This feature-length making-of documentary is worth watching for those who are big fans of this movie. Richard Rush hosts this with obvious passion, as this was certainly the apex of his professional life. It covers things you'll see in other "making-of's" such as how people got cast, how they got locations, financing, etc. (I won't spoil anything here.) What distinguishes this is the fact that Rush takes into studio politics, courting of critics and their reviews, and basically shows how hard it is to get offbeat material like this onto the big screen. Basically, some out-of-town screenings saved it from oblivion; it could very well still be sitting on a shelf today were it not for a lucky break in a Seattle-area theater.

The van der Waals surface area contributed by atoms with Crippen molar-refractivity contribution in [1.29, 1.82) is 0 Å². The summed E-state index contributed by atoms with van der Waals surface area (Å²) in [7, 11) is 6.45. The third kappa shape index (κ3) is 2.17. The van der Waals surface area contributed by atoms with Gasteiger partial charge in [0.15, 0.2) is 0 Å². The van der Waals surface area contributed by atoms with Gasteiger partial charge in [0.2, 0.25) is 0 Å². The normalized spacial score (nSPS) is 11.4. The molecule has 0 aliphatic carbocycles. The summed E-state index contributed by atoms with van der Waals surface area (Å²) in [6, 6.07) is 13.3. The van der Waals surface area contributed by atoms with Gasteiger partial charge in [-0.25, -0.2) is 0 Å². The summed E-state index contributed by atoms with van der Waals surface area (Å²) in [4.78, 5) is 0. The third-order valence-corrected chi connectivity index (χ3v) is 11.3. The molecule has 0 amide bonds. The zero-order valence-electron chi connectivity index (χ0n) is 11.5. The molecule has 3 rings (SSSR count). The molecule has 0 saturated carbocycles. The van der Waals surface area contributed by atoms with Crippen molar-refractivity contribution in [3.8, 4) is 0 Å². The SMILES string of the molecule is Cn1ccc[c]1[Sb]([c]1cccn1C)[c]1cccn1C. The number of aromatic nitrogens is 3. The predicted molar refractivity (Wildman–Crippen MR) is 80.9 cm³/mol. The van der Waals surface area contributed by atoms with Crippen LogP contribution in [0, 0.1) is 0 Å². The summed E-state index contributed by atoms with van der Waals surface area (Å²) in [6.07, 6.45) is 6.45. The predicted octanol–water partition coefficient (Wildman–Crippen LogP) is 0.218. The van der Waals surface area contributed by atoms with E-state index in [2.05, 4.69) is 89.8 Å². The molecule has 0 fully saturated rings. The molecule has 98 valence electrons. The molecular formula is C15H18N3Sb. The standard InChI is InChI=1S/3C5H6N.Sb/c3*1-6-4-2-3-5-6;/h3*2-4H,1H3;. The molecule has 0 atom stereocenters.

While the piece is hurt by an overall air of silliness, I think it works because the director pretty much touches all the bases in terms of how the movie and all its elements came together. Sadly, the successful release of this movie seems to, in retrospect, have been something of a Pyrrhic victory for Rush, who has since only had two credits (the screenplay for the formulaic "Air America" and direction of the unwatchable "Color of Night"). One wonders if maybe his quest to make "The Stunt Man" made him enemies or gave him a bad rap. Nevertheless, Rush - who made his name in '60's exploitation - was able to produce this masterpiece, and it is a good, if flawed, companion piece to the movie.
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tedg18 October 2003
Warning: Spoilers
Spoilers herein.